“I think most everybody at the time felt that she was our best player,” Hebert said. “Mary became the signature player in our program.”

Tendler began starting volleyball as a request from her coach during eighth grade. She was asked to try out for the team, and being too shy to say no, she said yes. From there she began to rapidly improve and started to love the sport. By the time recruiting began, Hebert said she was on everybody’s list. She had offers from schools like Illinois State, Northwestern and Western Michigan, all of which were in the top 20 in 1984. Illinois was not ranked.

“I just really liked what Illinois had to offer and liked the idea that Illinois was kind of a team on the rise and was going to be really good,” Tendler said. “They were putting more funding and had a lot more interest in the sport of volleyball there. So I thought a lot of good things were going to happen.”

During her four years, Illinois made it to its first NCAA tournament in 1985, and its first Final Four appearance in 1987; they repeated in 1988.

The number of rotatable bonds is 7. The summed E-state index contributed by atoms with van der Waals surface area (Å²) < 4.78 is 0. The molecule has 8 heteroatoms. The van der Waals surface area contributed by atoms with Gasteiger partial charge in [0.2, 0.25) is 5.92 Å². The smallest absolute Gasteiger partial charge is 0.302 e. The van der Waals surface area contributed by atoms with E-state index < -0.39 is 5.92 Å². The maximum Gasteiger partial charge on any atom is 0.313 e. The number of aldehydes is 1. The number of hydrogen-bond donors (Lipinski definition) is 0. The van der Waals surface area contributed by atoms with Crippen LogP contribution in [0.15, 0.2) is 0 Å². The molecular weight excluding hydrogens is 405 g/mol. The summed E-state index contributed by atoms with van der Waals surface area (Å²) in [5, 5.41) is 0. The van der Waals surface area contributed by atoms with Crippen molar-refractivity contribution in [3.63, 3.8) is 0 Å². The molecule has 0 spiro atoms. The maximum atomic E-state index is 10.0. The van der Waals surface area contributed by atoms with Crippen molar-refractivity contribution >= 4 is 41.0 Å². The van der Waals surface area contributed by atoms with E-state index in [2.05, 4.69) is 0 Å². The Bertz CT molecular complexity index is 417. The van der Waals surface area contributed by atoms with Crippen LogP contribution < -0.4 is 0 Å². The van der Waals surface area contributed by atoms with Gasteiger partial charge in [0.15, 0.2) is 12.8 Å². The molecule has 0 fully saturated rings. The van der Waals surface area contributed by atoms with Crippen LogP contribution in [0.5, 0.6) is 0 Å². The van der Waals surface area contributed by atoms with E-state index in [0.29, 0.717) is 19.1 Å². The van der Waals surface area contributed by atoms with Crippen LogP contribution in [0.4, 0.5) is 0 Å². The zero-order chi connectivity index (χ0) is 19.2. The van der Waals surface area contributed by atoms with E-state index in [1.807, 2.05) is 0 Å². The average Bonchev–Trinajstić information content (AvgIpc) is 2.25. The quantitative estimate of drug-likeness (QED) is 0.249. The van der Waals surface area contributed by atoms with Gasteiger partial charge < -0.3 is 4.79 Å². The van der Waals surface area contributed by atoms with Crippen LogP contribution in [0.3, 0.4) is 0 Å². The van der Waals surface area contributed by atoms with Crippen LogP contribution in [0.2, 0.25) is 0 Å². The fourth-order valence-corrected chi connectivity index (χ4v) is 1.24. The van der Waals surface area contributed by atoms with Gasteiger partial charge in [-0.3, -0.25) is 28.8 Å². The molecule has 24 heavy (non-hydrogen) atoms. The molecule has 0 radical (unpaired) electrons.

“What her group did,” Hambly said, “was put us on the map. They made what we were able to do last year possible.”

In her four years, the Illini only lost three Big Ten games and 17 games in total. Tendler was a three-time First-Team All-American and a four-time First-Team All-Big Ten. Hebert said through his 13 years of coaching, no team could live up to the years that Tendler was on the team.

“After she graduated, we weren’t quite as good, to be honest with you,” Hebert said. “With Mary and Nancy Brookhart, we had the best middle-hitter tandem in the country.”

For Tendler, the first Final Four appearance was her favorite memory playing at Illinois and one she said she would never forget. She credits those who pushed Title IX forward for giving her a chance to play college volleyball.

While attending a luncheon for a national women in sports day, Tendler said she heard some older women talk about their experiences with volleyball. She said she had no idea of what they had to go through, making her appreciate her playing days even further.